Dozens of health care workers — doctors, nurses, respiratory therapists and others — touch patients in the hospitals and clinics every day. To protect children from infection, we require that patient care workers thoroughly clean their hands before and after caring for each child.
Hand hygiene means using either alcohol-based hand rub or soap and water, and using the proper hand-hygiene techniques for the appropriate length of time.
At UCSF Benioff Children's Hospital San Francisco, a team of Infection Control staff, doctors, nurses, therapists, technicians, spiritual care staff, engineers and others created a program to ensure proper hand hygiene.
What does UCSF Benioff Children's Hospital San Francisco do to ensure proper hand hygiene?
UCSF considers hand hygiene a priority and expects all health care workers to clean their hands every time they go in or out of a patient's hospital or exam room.
Data about hand-hygiene compliance are collected through monitoring, both discreetly and openly, and on video camera in some areas. A daily compliance report is available. When someone fails to follow proper hand hygiene, they are reminded about and coached on the correct techniques.
In fiscal year 2019, UCSF Benioff Children's Hospital San Francisco achieved 95 percent hand-hygiene compliance.
How do you know hand hygiene makes a difference?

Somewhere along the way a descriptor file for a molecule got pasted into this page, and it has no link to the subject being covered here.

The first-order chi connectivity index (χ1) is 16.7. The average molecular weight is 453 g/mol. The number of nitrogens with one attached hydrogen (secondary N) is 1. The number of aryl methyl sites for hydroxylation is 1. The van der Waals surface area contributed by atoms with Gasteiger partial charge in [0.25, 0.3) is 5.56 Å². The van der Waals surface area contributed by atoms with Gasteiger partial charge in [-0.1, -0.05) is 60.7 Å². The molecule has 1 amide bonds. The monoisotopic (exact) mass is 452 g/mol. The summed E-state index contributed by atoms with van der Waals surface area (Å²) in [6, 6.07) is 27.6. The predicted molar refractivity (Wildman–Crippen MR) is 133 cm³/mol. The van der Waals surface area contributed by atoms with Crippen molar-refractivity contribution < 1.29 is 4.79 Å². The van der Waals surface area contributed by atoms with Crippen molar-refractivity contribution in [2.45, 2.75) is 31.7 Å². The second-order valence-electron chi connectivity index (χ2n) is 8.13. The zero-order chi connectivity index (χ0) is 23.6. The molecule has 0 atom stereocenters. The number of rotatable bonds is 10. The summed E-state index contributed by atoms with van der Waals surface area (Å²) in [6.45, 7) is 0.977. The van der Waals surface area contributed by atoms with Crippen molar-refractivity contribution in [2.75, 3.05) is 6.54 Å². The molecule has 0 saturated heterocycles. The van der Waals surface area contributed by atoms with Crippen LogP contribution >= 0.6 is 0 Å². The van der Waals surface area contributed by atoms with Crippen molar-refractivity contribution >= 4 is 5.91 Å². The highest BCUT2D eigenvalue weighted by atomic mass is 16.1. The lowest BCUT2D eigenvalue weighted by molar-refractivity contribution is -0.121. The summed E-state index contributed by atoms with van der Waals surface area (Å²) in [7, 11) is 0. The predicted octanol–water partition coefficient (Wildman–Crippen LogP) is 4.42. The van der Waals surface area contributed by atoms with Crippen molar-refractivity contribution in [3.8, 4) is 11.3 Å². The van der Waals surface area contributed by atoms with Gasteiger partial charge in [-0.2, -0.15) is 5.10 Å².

UCSF and other institutions have studied the impact of hand hygiene on infection rates. Hand hygiene is one of many measures at UCSF Benioff Children's Hospital San Francisco that have helped reduce the rate of infections such as central line-associated bloodstream infections. Our infection rates continue to decline.
Central Line-Associated Bloodstream Infections
Paying careful attention to our sickest patients keeps central line-associated bloodstream infection (CLABSI) rates low. Find out how we do it.
Catheter-Associated Urinary Tract Infections
Our focus on quality helps us maintain low catheter-associated urinary tract infection (CAUTI) rates. Learn about our performance and prevention efforts.
Fall prevention efforts help children stay safe while recovering from serious illness or surgery. We consistently maintain low fall rates. Find out how.
Hospital-Acquired Pressure Injuries
Protecting children against hospital-acquired pressure (bed) sores is a priority. We measure our performance and compare it to national data.
Results from patient experience of care surveys demonstrate that a high percentage of respondents recommend our services. Find out more.
Kids connected to a hospital ventilator are at risk for VAP (ventilator-associated pneumonia). Learn about our prevention efforts and how parents can help.
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